John Wick: Chapter 2 expands the map by taking Keanu to Italy, where we get a sense of how far the power of the High Table, the mysterious organization of killers who run the world, really stretches. In the grand scheme of things, Wick is only a pawn in a much larger game of 12 Dimensional Chess being played behind the scenes. Unlike Neo in The Matrix, who explicitly wants to bring down the conspiracy surrounding him, Wick is more of a foot soldier. He's just looking for some peace and quiet. Maybe a nice dog park near his house.
How big is the film's vast conspiracy? In its closing moments, the film suggests that the High Table is pretty much everywhere. "High Table is older and bigger than any government on the planet," explained Stahelski in an interview with ScreenRant. "It’s older than the Vatican, it’s older than the United States, it’s older than the European Union, it’s older than NATO. It’s much, much bigger than we think. It’s even bigger than Spectre in James Bond. But it’s steeped very deeply in human nature and tradition. Every culture’s got it."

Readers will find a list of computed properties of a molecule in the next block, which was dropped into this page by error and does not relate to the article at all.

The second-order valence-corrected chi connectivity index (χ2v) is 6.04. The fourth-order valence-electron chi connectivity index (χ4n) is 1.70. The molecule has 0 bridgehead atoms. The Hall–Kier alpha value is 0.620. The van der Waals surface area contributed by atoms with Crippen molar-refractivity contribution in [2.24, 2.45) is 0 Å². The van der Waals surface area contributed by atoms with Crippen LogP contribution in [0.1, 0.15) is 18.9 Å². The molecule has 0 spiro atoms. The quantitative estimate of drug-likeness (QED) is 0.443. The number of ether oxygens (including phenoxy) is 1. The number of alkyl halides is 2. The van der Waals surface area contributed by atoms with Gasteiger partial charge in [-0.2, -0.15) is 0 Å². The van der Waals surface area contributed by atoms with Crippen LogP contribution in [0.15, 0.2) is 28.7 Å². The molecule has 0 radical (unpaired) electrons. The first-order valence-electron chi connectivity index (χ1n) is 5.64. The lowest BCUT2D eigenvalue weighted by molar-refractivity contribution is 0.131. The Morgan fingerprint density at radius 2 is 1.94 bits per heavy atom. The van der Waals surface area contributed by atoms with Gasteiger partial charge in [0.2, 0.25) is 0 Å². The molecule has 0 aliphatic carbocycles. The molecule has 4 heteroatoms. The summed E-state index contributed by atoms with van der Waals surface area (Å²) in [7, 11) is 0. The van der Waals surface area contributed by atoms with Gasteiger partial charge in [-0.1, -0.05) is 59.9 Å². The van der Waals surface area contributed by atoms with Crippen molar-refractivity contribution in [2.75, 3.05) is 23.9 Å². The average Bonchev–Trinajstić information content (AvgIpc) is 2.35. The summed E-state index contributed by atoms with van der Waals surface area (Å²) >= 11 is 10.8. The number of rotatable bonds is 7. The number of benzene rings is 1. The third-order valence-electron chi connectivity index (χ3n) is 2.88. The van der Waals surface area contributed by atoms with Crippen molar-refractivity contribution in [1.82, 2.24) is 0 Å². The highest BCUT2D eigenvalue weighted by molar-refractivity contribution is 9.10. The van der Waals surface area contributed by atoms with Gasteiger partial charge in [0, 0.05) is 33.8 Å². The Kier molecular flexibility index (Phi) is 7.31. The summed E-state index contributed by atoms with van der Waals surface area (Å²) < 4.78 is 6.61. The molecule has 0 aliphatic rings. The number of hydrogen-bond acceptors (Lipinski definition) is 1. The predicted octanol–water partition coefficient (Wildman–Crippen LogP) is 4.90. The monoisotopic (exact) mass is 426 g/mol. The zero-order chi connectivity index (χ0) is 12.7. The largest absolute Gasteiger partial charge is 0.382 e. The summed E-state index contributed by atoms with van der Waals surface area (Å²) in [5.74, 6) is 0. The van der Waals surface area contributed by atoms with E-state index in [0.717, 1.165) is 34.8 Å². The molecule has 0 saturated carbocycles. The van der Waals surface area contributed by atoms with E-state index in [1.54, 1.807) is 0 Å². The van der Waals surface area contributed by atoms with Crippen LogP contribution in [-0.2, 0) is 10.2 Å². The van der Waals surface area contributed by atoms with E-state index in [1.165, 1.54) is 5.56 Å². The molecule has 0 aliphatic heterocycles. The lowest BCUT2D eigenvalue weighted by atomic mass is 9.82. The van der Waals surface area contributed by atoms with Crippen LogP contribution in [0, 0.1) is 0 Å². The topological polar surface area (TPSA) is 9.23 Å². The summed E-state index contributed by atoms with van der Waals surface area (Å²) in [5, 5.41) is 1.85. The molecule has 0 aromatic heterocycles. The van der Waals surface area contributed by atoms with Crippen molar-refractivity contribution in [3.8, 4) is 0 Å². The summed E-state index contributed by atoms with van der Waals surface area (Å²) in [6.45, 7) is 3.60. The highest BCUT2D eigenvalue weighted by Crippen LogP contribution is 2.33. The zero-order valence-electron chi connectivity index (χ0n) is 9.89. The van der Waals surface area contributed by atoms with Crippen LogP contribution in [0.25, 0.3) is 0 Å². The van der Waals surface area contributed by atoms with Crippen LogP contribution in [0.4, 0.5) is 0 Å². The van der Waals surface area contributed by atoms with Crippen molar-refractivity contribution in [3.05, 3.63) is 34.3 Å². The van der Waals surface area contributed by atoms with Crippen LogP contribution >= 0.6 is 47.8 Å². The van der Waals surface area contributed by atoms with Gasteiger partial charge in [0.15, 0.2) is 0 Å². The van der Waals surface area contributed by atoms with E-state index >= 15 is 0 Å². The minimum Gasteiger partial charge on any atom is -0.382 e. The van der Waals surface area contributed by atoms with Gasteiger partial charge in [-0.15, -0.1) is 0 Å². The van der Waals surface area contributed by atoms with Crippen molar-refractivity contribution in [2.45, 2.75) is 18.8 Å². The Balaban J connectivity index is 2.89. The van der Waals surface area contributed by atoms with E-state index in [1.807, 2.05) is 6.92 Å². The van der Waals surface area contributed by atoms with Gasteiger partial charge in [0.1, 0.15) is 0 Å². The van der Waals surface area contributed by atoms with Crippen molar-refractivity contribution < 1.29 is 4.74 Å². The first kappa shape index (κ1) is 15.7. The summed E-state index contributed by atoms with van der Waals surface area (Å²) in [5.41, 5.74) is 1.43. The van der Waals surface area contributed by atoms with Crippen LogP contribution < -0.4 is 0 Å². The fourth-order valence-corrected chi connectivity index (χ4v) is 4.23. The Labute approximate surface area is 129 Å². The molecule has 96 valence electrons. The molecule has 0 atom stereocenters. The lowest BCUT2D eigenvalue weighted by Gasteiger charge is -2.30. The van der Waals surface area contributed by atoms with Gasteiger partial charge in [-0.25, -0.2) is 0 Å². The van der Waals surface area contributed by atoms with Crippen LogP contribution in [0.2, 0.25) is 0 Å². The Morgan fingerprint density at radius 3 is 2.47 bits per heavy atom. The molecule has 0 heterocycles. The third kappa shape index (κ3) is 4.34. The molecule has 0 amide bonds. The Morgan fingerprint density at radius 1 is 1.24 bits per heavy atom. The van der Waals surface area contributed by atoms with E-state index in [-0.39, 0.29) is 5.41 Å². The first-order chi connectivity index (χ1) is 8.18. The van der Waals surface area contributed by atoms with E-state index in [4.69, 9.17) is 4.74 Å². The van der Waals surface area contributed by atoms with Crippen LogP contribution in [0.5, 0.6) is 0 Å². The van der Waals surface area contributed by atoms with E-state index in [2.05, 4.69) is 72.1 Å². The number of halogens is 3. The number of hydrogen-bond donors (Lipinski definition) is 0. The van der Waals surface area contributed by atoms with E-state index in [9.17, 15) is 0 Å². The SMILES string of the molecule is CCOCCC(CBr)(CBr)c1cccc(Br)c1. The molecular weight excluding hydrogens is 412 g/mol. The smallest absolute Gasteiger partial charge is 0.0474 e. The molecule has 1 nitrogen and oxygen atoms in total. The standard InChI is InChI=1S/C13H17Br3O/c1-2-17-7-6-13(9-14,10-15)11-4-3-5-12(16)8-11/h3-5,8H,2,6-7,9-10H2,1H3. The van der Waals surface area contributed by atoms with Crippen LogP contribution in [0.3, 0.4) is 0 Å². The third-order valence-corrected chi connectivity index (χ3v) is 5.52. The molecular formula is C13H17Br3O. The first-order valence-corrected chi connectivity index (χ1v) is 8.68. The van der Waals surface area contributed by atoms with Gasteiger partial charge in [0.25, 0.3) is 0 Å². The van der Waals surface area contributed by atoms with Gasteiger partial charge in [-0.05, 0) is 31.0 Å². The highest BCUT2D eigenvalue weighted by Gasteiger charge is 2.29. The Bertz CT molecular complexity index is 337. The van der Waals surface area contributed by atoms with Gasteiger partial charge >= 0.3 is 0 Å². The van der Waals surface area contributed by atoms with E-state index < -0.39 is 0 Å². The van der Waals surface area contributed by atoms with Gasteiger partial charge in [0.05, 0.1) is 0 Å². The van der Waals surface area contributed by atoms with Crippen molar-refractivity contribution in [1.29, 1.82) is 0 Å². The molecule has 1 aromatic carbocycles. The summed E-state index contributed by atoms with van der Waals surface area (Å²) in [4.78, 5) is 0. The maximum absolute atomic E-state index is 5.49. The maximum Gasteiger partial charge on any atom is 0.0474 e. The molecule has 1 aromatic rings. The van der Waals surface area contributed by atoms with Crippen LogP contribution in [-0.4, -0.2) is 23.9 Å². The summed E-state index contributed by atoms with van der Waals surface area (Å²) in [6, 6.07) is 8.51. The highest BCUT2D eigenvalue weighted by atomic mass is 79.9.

The unconventional sommelier
When Wick arrives in Rome, he looks good. (Really, the 52-year-old Reeves always looks good.) But, knowing that he has an important assassination to carry out, he makes an appointment with a sommelier (Peter Serafinowicz) who provides him a range of automatic rifles, handguns, and knives. The elegantly edited sequence intercuts a trip to a tailor who makes bulletproof suits with images of Wick choosing his weapons. He makes each choice with the studied precision of a foodie perusing a tasting menu.